God, who led the children of Israel dry-shod through the sea, and showed the way to the three Magi by the guidance of a star; grant us, we pray, a happy journey and peaceful days, so that, with your holy angel as our guide, we may safely reach our destination and finally come to the haven of everlasting salvation.

God, who led your servant, Abraham, out of Ur of the Chaldeans, and kept him safe in all his wanderings; may it please you, we pray, also to watch over us, your servants. Be to us, Lord, a help in our preparations, comfort on the way, shade in the heat, shelter in the rain and cold, a carriage in tiredness, a shield in adversity, a staff in insecurity, a haven in accident; so that under your guidance we may happily reach our destination, and finally return safe to our homes.

Lord, we beg you to hear our request that you guide the steps of your servants along the path of well-being that comes from you, and that in the midst of this fickle world we may always live under your protection.

Grant, we pray, O Almighty God, that your party of travellers find a safe route; and heeding the admonitions of blessed John, the precursor, come finally to Him whom John foretold, your Son, Jesus Christ our Lord, who lives and reigns with you, in the unity of the Holy Spirit, God, forever and ever.

All: Amen.

P: Let us go forth in peace.

All: In the name of the Lord. Amen.

BLESSING AT MEALS

Before the Noonday Meal

The priest, or the father of the family, who is to bless the table says:

P: Bless the Lord.

All: Bless the Lord.

P: The eyes of all hope in you, Lord.

All: You give them food in due time. You open your hand and fill all creatures with your blessing. Glory be to the Father, etc.

P: Lord, have mercy.

All: Christ, have mercy. Lord, have mercy.

P: Our Father (the rest inaudibly until:)

P: And lead us not into temptation.

All: But deliver us from evil.

P: Let us pray.

Bless us, + O Lord, and these your gifts which we are about to receive from your bounty; through Christ our Lord.

All: Amen.

One of the family: Please, Father, give us a blessing.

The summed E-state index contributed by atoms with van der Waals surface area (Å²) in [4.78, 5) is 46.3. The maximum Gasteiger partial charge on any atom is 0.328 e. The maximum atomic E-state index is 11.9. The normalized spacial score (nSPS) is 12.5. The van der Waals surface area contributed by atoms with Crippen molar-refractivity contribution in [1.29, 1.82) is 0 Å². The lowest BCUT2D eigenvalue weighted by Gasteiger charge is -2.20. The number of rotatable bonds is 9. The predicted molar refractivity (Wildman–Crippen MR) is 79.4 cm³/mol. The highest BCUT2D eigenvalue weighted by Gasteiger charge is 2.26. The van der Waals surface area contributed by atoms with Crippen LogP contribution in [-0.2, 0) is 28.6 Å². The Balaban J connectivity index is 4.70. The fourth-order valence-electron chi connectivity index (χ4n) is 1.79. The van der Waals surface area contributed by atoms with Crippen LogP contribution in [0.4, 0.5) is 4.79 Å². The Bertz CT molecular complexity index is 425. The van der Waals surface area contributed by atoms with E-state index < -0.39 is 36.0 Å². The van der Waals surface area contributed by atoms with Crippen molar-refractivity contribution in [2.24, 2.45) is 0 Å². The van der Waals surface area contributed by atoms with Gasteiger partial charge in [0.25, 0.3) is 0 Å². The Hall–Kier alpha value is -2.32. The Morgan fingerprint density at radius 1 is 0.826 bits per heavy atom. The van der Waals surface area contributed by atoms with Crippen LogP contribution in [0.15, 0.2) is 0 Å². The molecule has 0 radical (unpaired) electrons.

P: May the King of everlasting glory give us a place at His heavenly table.

All: Amen.

After the Noonday Meal

If there has been reading at table the reader concludes "But you, O Lord, have mercy on us. All: Thanks be to God." Then all rise.

P: Let all your works praise you, O Lord.

All: Let all your saints glorify you. Glory be to the Father, etc.

P: We give you thanks, almighty God, for all your benefits; you who live and reign forever and ever.

All: Amen.

P: Praise the Lord, all you nations; * glorify Him, all you peoples.

All: His love for us is enduring; * He is faithful forever.

P: Glory be to the Father.

All: As it was in the beginning.

P: Lord, have mercy.

All: Christ, have mercy. Lord, have mercy.

P: Our Father (the rest inaudibly until:)

P: And lead us not into temptation.

All: But deliver us from evil.

P: He has been generous to the poor.

All: His goodness is everlasting.

P: I will bless the Lord at all times.

All: His praises are ever on my lips.

P: My soul will exult in the Lord.

All: The meek will hear it with gladness.

P: Praise the Lord with me.

All: Let us heighten our praise of His name.

P: Blessed be the name of the Lord.

All: Both now and forevermore.

P: Lord, be pleased to award everlasting life to all who do good to us in your name.

All: Amen.

P: Let us bless the Lord.

All: Thanks be to God.

P: May the souls of the faithful departed through the mercy of God rest in peace.

All: Amen.

Then an Our Father may be said silently, after which this conclusion is added:

P: May the Lord grant us His peace. All: Amen.

Before the Evening Meal

P: Bless the Lord.

All: Bless the Lord.

P: The poor will eat and receive their fill.

All: Those who seek the Lord will praise Him and will live forever. Glory be to the Father, etc.

P: Lord, have mercy.

All: Christ, have mercy. Lord, have mercy.

P: Our Father (the rest inaudibly until:)

P: And lead us not into temptation.